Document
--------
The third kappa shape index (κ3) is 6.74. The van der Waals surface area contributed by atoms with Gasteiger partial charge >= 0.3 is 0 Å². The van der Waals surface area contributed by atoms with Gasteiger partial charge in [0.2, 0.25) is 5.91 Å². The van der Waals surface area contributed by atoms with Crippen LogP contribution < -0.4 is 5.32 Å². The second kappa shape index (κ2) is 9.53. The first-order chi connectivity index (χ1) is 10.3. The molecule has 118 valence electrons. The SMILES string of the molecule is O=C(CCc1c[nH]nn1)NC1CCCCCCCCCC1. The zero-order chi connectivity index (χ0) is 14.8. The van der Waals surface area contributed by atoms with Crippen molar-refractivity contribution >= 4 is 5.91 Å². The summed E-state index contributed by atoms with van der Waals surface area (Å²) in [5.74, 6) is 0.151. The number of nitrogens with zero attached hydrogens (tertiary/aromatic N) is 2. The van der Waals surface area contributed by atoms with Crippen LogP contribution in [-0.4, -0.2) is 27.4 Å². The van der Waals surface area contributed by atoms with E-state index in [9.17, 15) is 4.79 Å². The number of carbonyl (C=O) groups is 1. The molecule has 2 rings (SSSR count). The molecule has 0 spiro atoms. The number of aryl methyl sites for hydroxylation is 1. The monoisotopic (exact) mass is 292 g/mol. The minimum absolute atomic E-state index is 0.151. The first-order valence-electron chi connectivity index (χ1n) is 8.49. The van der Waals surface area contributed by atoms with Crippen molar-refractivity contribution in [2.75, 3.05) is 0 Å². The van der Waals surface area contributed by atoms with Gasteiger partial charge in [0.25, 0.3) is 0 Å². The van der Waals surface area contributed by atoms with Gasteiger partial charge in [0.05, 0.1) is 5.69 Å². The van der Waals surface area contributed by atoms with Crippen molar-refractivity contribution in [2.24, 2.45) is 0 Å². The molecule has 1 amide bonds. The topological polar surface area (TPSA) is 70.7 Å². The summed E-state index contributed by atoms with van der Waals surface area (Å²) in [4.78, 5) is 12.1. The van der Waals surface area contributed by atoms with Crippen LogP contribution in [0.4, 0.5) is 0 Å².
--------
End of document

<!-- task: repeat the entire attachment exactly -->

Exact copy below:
The third kappa shape index (κ3) is 6.74. The van der Waals surface area contributed by atoms with Gasteiger partial charge >= 0.3 is 0 Å². The van der Waals surface area contributed by atoms with Gasteiger partial charge in [0.2, 0.25) is 5.91 Å². The van der Waals surface area contributed by atoms with Crippen LogP contribution < -0.4 is 5.32 Å². The second kappa shape index (κ2) is 9.53. The first-order chi connectivity index (χ1) is 10.3. The molecule has 118 valence electrons. The SMILES string of the molecule is O=C(CCc1c[nH]nn1)NC1CCCCCCCCCC1. The zero-order chi connectivity index (χ0) is 14.8. The van der Waals surface area contributed by atoms with Crippen molar-refractivity contribution >= 4 is 5.91 Å². The summed E-state index contributed by atoms with van der Waals surface area (Å²) in [5.74, 6) is 0.151. The number of nitrogens with zero attached hydrogens (tertiary/aromatic N) is 2. The van der Waals surface area contributed by atoms with Crippen LogP contribution in [-0.4, -0.2) is 27.4 Å². The van der Waals surface area contributed by atoms with E-state index in [9.17, 15) is 4.79 Å². The number of carbonyl (C=O) groups is 1. The molecule has 2 rings (SSSR count). The molecule has 0 spiro atoms. The number of aryl methyl sites for hydroxylation is 1. The monoisotopic (exact) mass is 292 g/mol. The minimum absolute atomic E-state index is 0.151. The first-order valence-electron chi connectivity index (χ1n) is 8.49. The van der Waals surface area contributed by atoms with Crippen molar-refractivity contribution in [2.75, 3.05) is 0 Å². The van der Waals surface area contributed by atoms with Gasteiger partial charge in [0.25, 0.3) is 0 Å². The van der Waals surface area contributed by atoms with Gasteiger partial charge in [0.05, 0.1) is 5.69 Å². The van der Waals surface area contributed by atoms with Crippen molar-refractivity contribution in [2.24, 2.45) is 0 Å². The molecule has 1 amide bonds. The topological polar surface area (TPSA) is 70.7 Å². The summed E-state index contributed by atoms with van der Waals surface area (Å²) in [4.78, 5) is 12.1. The van der Waals surface area contributed by atoms with Crippen LogP contribution in [0.4, 0.5) is 0 Å².